TORONTO, Ontario / Canadian Broadcasting Centre (CBC.ca) / Books / April 15, 2011
But according to Susan Jacoby, that's a big fat lie — an empty, misleading promise that doesn't include the less-appealing realities of getting older.
"Most of this glorification of the new old age is about people who are in their relatively very healthy, vigorous 60s and 70s," Jacoby explained in a recent interview on Q. "What happens if you live into your mid-80s [...] is that an increasing number of health problems and financial problems make your life very different than in the 60s and 70s."
The idea of 90 as the new 50 is nothing more than an elaborate marketing ploy, Jacoby says. It's a way to sell "age-defying" products from face creams to fitness equipment to aging boomers who are eager to lap up the message: work out, eat well, moisturize and win the prize of extended youth. The problem is, Jacoby points out, you can't cheat the clock.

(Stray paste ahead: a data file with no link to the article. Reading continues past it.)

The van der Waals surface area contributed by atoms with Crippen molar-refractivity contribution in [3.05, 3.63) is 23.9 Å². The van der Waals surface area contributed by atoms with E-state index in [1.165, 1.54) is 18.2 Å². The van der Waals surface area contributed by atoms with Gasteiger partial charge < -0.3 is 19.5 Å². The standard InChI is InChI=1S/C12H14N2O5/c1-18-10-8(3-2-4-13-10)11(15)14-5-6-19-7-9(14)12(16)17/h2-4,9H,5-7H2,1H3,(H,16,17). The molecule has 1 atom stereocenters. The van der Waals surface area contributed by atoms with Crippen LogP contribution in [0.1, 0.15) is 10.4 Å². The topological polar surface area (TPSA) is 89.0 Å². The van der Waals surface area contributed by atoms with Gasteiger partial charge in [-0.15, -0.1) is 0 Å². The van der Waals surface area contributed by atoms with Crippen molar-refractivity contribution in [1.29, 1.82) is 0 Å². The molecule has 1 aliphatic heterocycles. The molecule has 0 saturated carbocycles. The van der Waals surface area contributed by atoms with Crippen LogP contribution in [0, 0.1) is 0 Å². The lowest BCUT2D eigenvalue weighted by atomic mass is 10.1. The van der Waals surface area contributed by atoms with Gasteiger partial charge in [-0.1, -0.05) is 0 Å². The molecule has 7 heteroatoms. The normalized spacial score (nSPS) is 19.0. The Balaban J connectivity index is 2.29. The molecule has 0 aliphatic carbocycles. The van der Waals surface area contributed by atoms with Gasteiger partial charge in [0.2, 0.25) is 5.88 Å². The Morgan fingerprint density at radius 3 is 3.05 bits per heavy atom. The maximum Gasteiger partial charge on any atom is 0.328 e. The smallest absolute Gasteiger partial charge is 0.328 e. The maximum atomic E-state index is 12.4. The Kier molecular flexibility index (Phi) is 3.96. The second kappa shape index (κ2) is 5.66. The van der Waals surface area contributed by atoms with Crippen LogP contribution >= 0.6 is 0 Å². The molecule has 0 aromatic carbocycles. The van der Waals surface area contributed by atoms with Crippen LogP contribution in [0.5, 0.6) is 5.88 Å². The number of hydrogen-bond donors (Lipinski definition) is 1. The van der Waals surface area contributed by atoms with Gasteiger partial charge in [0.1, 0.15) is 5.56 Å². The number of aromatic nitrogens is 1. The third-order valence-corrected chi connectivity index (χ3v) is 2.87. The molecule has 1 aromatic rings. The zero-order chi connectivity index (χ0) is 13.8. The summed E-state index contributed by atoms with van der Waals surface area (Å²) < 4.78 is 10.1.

"Old age is something you can't defy. You can live it as well as you can — exercising, eating well, keeping your mind active as long as possible — but that won't help you if you fall in the unlucky number of people who simply get worse physically as they get older."
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